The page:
1. Stronger bones
As we age, our bones become weaker, but walking regularly can strengthen them. As we walk, we increase stress on bones — and some of the cells building the bones, called osteoblasts, respond to stress. Low-impact walking can also help prevent bone density loss. You can build even better bone mass by race walking, doing some jogging when you walk, or by adding weights such as ankle weights.
2. Increased muscle strength
Aging can reduce muscle strength. Walking can build muscle mass and tone muscles, particularly the muscles in your back and your legs.
3. Less body fat
Interested in burning fat without going to the gym? Then try walking. While losing weight largely depends on your nutrition, exercise is also important. But the exercise doesn’t have to leave you exhausted. It can be as easy as walking.
A 2014 study published in the Journal of Exercise Nutrition and Biochemistry found that walking between 50 and 70 minutes just three days a week for 12 weeks resulted in an average body fat loss of 1.5% — or 1.1 inches around the waist — in obese women. Of course, picking up the pace is likely to result in even more calories burnt.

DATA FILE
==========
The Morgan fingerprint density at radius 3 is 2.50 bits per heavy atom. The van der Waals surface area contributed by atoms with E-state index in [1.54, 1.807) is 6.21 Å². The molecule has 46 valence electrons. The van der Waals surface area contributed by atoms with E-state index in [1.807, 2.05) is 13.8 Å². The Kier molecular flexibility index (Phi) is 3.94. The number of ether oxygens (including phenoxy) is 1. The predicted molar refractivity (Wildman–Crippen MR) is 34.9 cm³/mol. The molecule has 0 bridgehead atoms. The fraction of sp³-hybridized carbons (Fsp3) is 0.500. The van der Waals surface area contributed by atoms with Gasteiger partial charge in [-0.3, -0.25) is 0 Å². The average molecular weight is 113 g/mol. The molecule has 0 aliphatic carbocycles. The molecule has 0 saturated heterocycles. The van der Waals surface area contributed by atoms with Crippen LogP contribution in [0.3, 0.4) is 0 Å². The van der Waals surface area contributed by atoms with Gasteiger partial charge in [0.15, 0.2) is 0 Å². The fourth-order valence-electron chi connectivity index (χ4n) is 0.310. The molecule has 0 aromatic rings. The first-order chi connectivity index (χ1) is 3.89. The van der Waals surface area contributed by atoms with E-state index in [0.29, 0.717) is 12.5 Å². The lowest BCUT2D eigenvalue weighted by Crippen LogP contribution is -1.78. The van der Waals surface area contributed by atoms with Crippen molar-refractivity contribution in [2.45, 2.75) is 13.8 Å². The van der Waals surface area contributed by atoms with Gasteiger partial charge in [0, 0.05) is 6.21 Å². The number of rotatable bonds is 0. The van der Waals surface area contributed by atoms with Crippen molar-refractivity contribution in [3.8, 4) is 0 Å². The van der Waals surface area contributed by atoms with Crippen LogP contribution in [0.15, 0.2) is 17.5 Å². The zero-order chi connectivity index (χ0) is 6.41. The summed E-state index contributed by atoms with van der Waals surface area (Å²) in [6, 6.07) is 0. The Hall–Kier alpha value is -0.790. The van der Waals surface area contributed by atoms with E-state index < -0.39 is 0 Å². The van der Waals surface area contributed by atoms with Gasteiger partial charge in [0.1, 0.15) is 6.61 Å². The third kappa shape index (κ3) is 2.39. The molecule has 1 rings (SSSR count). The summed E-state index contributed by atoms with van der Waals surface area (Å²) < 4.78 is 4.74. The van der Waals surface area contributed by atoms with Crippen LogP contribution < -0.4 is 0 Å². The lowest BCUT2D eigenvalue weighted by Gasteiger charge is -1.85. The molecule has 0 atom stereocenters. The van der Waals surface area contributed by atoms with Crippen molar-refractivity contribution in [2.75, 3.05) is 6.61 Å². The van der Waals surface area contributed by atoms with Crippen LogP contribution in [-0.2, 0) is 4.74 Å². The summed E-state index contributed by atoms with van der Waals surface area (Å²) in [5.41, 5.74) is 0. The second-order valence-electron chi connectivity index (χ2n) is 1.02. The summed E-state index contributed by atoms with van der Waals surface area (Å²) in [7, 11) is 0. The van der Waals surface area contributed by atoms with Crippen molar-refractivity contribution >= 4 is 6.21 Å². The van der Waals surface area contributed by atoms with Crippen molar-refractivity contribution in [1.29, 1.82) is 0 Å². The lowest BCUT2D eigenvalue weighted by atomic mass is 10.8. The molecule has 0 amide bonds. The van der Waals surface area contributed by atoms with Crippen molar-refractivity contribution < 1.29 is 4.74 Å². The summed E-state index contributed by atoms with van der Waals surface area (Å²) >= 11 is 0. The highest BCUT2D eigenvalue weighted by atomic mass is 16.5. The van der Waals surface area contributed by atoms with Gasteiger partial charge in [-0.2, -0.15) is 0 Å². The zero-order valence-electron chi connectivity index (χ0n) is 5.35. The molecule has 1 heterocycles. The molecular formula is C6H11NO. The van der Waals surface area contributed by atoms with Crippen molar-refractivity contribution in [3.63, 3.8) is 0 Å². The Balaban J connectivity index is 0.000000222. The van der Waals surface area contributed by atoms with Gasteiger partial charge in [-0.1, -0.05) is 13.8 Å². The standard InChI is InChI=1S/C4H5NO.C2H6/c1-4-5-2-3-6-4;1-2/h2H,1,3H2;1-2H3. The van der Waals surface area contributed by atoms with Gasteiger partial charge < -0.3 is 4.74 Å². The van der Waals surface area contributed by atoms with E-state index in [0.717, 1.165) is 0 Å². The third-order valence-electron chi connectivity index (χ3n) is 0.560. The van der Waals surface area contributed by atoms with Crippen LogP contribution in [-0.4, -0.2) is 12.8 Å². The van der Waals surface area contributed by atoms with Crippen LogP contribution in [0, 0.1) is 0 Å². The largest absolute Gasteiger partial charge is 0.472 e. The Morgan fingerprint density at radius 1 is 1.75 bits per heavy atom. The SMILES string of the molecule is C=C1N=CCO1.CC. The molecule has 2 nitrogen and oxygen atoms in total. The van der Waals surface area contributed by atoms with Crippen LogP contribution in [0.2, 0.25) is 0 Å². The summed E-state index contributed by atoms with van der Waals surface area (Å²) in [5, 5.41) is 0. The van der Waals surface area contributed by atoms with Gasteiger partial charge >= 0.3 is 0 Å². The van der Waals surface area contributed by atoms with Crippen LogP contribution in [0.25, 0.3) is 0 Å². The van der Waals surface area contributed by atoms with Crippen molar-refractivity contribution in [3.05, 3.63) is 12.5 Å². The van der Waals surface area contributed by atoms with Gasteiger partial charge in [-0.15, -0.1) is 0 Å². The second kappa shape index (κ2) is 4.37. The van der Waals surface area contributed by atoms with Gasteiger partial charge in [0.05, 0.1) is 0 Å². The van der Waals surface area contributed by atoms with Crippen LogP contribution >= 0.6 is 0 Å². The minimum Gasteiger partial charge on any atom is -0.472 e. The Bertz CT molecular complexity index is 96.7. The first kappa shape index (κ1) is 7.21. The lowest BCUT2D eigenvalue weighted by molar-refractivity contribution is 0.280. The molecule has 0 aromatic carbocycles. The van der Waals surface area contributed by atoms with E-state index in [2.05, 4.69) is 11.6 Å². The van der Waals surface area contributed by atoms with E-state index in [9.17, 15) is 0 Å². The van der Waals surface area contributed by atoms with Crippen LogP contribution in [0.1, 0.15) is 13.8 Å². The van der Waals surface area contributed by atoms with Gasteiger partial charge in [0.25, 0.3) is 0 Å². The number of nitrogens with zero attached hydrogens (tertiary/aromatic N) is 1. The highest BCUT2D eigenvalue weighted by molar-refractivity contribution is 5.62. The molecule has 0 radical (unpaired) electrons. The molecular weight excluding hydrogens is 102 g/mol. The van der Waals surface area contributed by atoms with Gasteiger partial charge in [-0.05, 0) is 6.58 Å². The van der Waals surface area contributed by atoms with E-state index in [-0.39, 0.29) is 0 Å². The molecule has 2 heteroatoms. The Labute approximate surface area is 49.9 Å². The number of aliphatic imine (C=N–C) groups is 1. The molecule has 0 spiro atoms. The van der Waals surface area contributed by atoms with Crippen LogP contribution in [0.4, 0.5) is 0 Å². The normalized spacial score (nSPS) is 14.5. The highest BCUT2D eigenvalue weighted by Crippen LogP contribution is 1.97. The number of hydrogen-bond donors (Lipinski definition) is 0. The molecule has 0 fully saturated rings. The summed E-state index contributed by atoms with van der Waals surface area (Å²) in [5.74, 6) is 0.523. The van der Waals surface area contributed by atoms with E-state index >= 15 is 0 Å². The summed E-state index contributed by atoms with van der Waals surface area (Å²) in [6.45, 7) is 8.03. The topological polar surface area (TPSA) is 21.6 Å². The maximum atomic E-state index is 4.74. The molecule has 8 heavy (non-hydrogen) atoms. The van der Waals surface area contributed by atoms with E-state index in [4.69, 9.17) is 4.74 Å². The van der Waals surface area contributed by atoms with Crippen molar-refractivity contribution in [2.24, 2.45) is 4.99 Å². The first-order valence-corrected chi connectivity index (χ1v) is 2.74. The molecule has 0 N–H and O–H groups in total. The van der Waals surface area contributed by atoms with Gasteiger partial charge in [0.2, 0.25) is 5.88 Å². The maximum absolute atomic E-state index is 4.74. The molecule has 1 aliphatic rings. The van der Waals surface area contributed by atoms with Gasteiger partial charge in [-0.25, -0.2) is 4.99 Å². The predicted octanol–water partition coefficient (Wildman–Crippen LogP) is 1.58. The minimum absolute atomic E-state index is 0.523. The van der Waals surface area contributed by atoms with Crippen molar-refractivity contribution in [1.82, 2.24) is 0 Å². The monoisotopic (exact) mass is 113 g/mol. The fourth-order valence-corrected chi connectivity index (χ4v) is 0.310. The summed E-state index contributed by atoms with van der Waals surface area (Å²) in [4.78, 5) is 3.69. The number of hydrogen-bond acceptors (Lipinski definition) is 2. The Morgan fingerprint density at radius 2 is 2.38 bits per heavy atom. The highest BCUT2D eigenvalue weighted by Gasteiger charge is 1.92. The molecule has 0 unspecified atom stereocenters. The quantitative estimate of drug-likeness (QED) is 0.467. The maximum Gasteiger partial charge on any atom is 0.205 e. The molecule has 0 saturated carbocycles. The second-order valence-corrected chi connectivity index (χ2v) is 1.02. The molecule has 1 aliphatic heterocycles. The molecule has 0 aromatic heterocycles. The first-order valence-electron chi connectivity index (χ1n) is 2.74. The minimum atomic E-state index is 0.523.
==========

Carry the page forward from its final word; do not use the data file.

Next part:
4. Better heart health
You can literally walk your way to a stronger heart. Walking is an aerobic activity, and as such, it increases heart rate and blood pressure, resulting in greater efficiency of the heart. Analysis of several studies concluded that walking reduced the risk of developing heart disease by 31%. This was true for both men and women who walked as little as 5.5 miles a week at a slow pace of 2 mph.
The general recommendation for adults is to get at least 150 minutes a week of moderate-intensity aerobic activity. Brisk-walking, which is a pace of about 2.5 mph, is an example of such activity.
5. Better mood
Research has shown that more walking has a palliative effect on one’s mood. In a study on walking’s positive effects published in the National Library of Medicine National Institutes of Health in 2016, three different experiments demonstrated that even casual walking promoted positive effect. Walking “can override the effects of other emotionally relevant events such as boredom and dread,” according to the study. By walking outside, you also are exposed to sunlight, which can mitigate seasonal affective disorder.